Uncle GT called and is sending us to Mesa Verde now. Neither Meri nor I have a clue where that is! And we have NO CLUE why GT would send us there. We have a few guesses. We have to look up exactly where Mesa Verde IS! Why do you think we are going to Mesa Verde?

     - Geo

This picture shows the prime meridian, equator, eastern and western hemispheres, lines of latitude, and lines of longitude.

This picture shows the lines of latitude. Do you see the equator? The lines of latitude run across a map, but they measure degrees north and south from the equator. The lines of latitude are like the steps of a ladder on the globe.

Vocabulary Terms:

bank - a stretch of rising land at the edge of a body of water.

cardinal direction - a term used to describe all four primary directions (north, south, east and west).

desert - a sandy and dry landform and biome. Deserts typically have extreme temperatures: either hot or cold.

drought - a severe water shortage (very little rain).

economy - how people spend, earn, and exchange money to run businesses, pay for things, and build the community.

equator - an imaginary line on the earth's surface that is positioned halfway between the north pole and the south pole. The equator divides the earth into the northern hemisphere and the southern hemisphere.

grasslands - land with a lot of grass, such as a prairie or meadow

gulf - a small portion of the sea or ocean that is partly enclosed by land. Gulfs are larger than bays.

inland port - a port that is located on an inland waterway (not having access directly to large seas or oceans).

latitude - the lines that run across (east and west) a map. Lines of latitude measure degrees via north or south. The equator is at 0 degrees latitude.

longitude - lines that run up and down the map (north and south). These lines are used to measure degrees east or west from the prime meridian. The prime meridian is located at 0 degrees longitude.

map coordinates - numbers that provide the exact location of a specified country or other area. The coordinates provide the degrees of longitude and latitude. Coordinates help people locate specific areas on a map.

prime meridian - the imaginary line that runs up and down a map or globe. It is found at 0 degrees longitude. This imaginary line runs vertically through the United Kingdom, France, Spain, western Africa, and Antarctica. The prime meridian divides the world into the eastern hemisphere and western hemisphere.

Sierra Madre Oriental mountains - a mountain range in northeastern Mexico, spanning 1000 km (about 600 miles). The highest point is Cerro San Rafael, at 3700 meters above sea level. This is NOT the same Sierras that are in California!

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Standards for this episode:

Understands the characteristics and uses of maps, globes, and other geographical tools and technologies.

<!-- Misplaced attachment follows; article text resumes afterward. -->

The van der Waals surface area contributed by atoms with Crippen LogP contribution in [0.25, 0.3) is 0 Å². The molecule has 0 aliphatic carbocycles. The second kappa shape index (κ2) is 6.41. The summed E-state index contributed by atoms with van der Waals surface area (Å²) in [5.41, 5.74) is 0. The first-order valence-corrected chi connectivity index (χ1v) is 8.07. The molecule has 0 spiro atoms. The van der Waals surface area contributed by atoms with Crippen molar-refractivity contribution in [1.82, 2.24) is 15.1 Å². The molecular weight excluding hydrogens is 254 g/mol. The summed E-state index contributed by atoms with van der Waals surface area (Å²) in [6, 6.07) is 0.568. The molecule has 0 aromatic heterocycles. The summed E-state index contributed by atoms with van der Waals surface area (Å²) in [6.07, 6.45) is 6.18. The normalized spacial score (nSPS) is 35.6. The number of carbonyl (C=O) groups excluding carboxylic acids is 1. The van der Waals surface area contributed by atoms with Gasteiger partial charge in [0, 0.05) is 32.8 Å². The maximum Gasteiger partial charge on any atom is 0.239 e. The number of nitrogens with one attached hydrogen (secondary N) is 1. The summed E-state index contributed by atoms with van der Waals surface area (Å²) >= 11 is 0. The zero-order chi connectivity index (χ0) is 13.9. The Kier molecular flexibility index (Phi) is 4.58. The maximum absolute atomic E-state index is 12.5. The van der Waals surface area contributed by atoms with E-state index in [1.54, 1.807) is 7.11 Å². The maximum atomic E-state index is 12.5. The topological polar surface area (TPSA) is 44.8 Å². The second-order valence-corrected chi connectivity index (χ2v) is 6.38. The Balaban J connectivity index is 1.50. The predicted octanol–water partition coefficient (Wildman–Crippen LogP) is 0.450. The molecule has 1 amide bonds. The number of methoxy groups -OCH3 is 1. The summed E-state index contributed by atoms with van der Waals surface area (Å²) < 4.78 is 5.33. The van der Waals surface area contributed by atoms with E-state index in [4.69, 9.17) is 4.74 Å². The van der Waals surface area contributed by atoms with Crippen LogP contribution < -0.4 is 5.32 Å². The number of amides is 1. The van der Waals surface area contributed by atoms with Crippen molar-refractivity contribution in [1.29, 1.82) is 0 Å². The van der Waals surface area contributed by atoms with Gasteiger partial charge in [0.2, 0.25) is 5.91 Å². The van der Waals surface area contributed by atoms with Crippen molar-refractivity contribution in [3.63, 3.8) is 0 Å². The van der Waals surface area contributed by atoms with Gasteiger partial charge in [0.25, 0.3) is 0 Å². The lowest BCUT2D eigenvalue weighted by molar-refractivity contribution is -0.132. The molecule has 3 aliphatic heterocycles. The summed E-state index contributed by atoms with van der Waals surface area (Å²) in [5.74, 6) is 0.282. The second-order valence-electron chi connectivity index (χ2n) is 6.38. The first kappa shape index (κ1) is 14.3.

Grade 3-5: Knows the basic elements of maps and globes (title, legend, cardinal, scale, grid, meridians, time zones, etc.).

Grade 3-5: Uses map grids (e.g., latitude and longitude or alphanumeric system) to plot absolute location.

Grade 6-8: Understands concepts such as axis, seasons, rotation, and revolution.

Knows the location of places, geographical features, and patterns of the environment.

Grade 3-5: Knows major physical and human features of places as they are represented on maps and globes. Knows how to read different maps: road, relief, globe, etc..

Grade 3-5: Knows the approximate location of major continents, mountain ranges, and bodies of water on Earth.

Grade 6-8: Knows the location of physical and human features on maps and globes (e.g., culture hearths such as Mesopotamia, Huang Ho, the Yucatan Peninsula, the Nile Valley; major ocean currents; wind patterns; land forms; climate regions).

Grade 6-8: Knows the relative location of, size of, and distances between places.

Understands the characteristics and uses of spatial organization of Earth's surface.

Grade 3-5: Knows different methods to measure data (miles, kilometers, time, etc..).

Grade 6-8: Understands distributions of physical and human occurrences with respect to spatial patterns, arrangements, and associations (e.g. why some areas are more densely settled than others).

Understands the concept of regions.

Grade 3-5: Knows the characteristics of a variety of regions (climate, housing, religion, language, etc..).

Grade 6-8: Understands criteria that give a region identity (such as Amsterdam as a transportation center or the Sunbelt's warm climate and popularity with retired people).

Understands that culture and experience influence people's perceptions of places and regions.

Grade 6-8: Knows how places and regions serve as cultural symbols (Opera House in Sydney or Tower Bridge in London).

Knows the physical processes that shape patterns on Earth's surfaces.

Grade 3-5: Knows the physical components of Earth's atmosphere (weather and climate), lithosphere (land forms such as mountains), hydrosphere (oceans, lakes and rivers), and biosphere (vegetation and biomes).

Grade 3-5: Knows how Earth's position relative to the Sun affects events and conditions on Earth.

Understands the forces of cooperation and conflict that shape the divisions of Earth's surface.

Grade 3-5: Knows how and why people divide Earth's surface into political and/or economic units (e.g., states in the United States and Mexico; provinces in Canada; countries in North and South America; countries linked in cooperative relationships, such as the European Union).

Understands how physical systems affect human systems.

Grade 3-5: Knows how communities benefit from the physical environment (e.g., people make their living by farming on fertile land, fishing in local water, working in mines; the community is a port located on a natural harbor, a tourist center located in a scenic or historic area, an industrial center with good access to natural resources).